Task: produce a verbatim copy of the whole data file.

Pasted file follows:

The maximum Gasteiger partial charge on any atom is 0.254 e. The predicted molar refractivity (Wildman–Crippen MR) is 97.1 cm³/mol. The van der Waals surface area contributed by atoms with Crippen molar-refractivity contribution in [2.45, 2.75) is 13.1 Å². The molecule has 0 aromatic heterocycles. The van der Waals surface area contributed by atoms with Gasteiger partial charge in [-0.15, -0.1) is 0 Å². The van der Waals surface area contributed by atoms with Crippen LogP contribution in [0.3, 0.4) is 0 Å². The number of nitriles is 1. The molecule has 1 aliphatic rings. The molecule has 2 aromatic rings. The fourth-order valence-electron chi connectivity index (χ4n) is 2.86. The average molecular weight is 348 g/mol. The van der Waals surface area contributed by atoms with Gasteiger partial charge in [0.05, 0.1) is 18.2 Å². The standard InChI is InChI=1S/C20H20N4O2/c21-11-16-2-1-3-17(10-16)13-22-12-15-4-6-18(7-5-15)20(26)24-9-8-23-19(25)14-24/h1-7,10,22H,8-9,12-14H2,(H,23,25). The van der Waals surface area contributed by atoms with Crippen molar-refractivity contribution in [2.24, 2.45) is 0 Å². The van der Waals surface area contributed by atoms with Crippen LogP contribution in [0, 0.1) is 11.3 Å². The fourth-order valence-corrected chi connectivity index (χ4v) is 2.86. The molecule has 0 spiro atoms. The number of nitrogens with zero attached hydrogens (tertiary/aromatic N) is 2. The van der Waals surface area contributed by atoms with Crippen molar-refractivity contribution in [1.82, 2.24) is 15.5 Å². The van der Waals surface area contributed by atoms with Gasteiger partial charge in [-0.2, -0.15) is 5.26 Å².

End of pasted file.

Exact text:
The maximum Gasteiger partial charge on any atom is 0.254 e. The predicted molar refractivity (Wildman–Crippen MR) is 97.1 cm³/mol. The van der Waals surface area contributed by atoms with Crippen molar-refractivity contribution in [2.45, 2.75) is 13.1 Å². The molecule has 0 aromatic heterocycles. The van der Waals surface area contributed by atoms with Gasteiger partial charge in [-0.15, -0.1) is 0 Å². The van der Waals surface area contributed by atoms with Crippen LogP contribution in [0.3, 0.4) is 0 Å². The number of nitriles is 1. The molecule has 1 aliphatic rings. The molecule has 2 aromatic rings. The fourth-order valence-electron chi connectivity index (χ4n) is 2.86. The average molecular weight is 348 g/mol. The van der Waals surface area contributed by atoms with Gasteiger partial charge in [0.05, 0.1) is 18.2 Å². The standard InChI is InChI=1S/C20H20N4O2/c21-11-16-2-1-3-17(10-16)13-22-12-15-4-6-18(7-5-15)20(26)24-9-8-23-19(25)14-24/h1-7,10,22H,8-9,12-14H2,(H,23,25). The van der Waals surface area contributed by atoms with Crippen molar-refractivity contribution in [2.24, 2.45) is 0 Å². The van der Waals surface area contributed by atoms with Crippen LogP contribution in [0, 0.1) is 11.3 Å². The fourth-order valence-corrected chi connectivity index (χ4v) is 2.86. The molecule has 0 spiro atoms. The number of nitrogens with zero attached hydrogens (tertiary/aromatic N) is 2. The van der Waals surface area contributed by atoms with Crippen molar-refractivity contribution in [1.82, 2.24) is 15.5 Å². The van der Waals surface area contributed by atoms with Gasteiger partial charge in [-0.2, -0.15) is 5.26 Å².